272 pages, Figs
This title offers a radical and groundbreaking look at the future of brain engineering. The authors are forerunning scholars in the future of brain engineering, memory enhancement and the study of human intelligence. From them, we learn how far to take the new science of brain enhancement.
This title features beautiful representations of the brain in all of its complexity. Our big brains, our language ability, and our intelligence make us uniquely human. But barely 10,000 years ago human-like creatures called 'Boskops' flourished in South Africa. They possessed extraordinary features: forebrains roughly 50 per cent larger than ours, and estimated IQs to match - far surpassing our own. Many of these huge fossil skulls have been discovered over the last century, but most of us have never heard of this scientific marvel.
Prominent neuroscientists Gary Lynch and Richard Granger compare the contents of the Boskop brain and our own brains today, and arrive at startling conclusions about our intelligence and creativity. Connecting cutting-edge theories of genetics, evolution, language, memory, learning, and intelligence, Lynch and Granger show the implications of large brains for a broad array of fields, from the current state of the art in Alzheimer's and other brain disorders, to new advances in brain-based robots that see and converse with us, and the means by which neural prosthetics - replacement parts for the brain - are being designed and tested. The authors demystify the complexities of our brains in this fascinating and accessible book, and give us tantalizing insights into our humanity - its past, and its future.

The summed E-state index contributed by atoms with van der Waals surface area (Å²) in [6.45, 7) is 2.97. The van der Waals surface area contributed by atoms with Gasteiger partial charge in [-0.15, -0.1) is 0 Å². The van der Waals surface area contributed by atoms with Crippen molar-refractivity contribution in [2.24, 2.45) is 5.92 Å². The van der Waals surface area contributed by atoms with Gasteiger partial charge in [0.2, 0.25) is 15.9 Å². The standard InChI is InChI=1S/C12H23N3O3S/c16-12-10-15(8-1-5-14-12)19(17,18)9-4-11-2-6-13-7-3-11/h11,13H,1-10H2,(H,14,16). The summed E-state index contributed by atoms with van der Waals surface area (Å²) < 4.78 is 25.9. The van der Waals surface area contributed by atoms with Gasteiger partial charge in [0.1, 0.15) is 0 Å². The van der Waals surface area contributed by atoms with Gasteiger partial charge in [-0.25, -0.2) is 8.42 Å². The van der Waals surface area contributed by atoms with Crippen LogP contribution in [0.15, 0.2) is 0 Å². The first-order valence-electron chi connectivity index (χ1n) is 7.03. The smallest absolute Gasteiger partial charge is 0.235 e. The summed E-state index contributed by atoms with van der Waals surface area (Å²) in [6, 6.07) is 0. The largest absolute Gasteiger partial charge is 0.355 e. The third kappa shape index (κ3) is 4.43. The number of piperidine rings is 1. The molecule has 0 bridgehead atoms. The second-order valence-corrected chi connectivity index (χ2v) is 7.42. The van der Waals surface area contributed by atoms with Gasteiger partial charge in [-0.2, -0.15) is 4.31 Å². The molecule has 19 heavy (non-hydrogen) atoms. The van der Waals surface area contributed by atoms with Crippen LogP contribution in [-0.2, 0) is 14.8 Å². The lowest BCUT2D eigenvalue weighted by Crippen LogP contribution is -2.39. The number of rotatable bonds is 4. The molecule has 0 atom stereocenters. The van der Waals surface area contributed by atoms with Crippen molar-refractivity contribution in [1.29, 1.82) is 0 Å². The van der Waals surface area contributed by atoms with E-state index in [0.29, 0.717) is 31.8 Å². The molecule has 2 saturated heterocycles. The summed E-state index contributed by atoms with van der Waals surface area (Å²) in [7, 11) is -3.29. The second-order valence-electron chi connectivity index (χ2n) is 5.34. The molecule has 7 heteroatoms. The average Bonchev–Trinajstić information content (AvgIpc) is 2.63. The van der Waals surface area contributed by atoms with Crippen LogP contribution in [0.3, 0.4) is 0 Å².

'The Lynch and Grainger combination is like mixing gas with fire. In this book there are big, explosive ideas by two ingenious brain scientists.' - Michael Gazzaniga, author of The Ethical Brain.
'On a planet in which everything seems to be getting bigger (the internet), hotter (our climate) or more numerous (the world's population), Gary Lynch and Rick Granger reveal the intriguing possibility that people with larger brains than us may have been around a few thousand years ago. Their account of the mysteries of the brain and intelligence challenges conventional views in a scholarly yet wonderfully accessible manner.' - Prof. Richard Morris, Director, Centre for Cognitive and Neural Systems, University of Edinburgh, UK, President, Federation of European Neuroscience Societies, Former chair, Brain Research Association of the United Kingdom.
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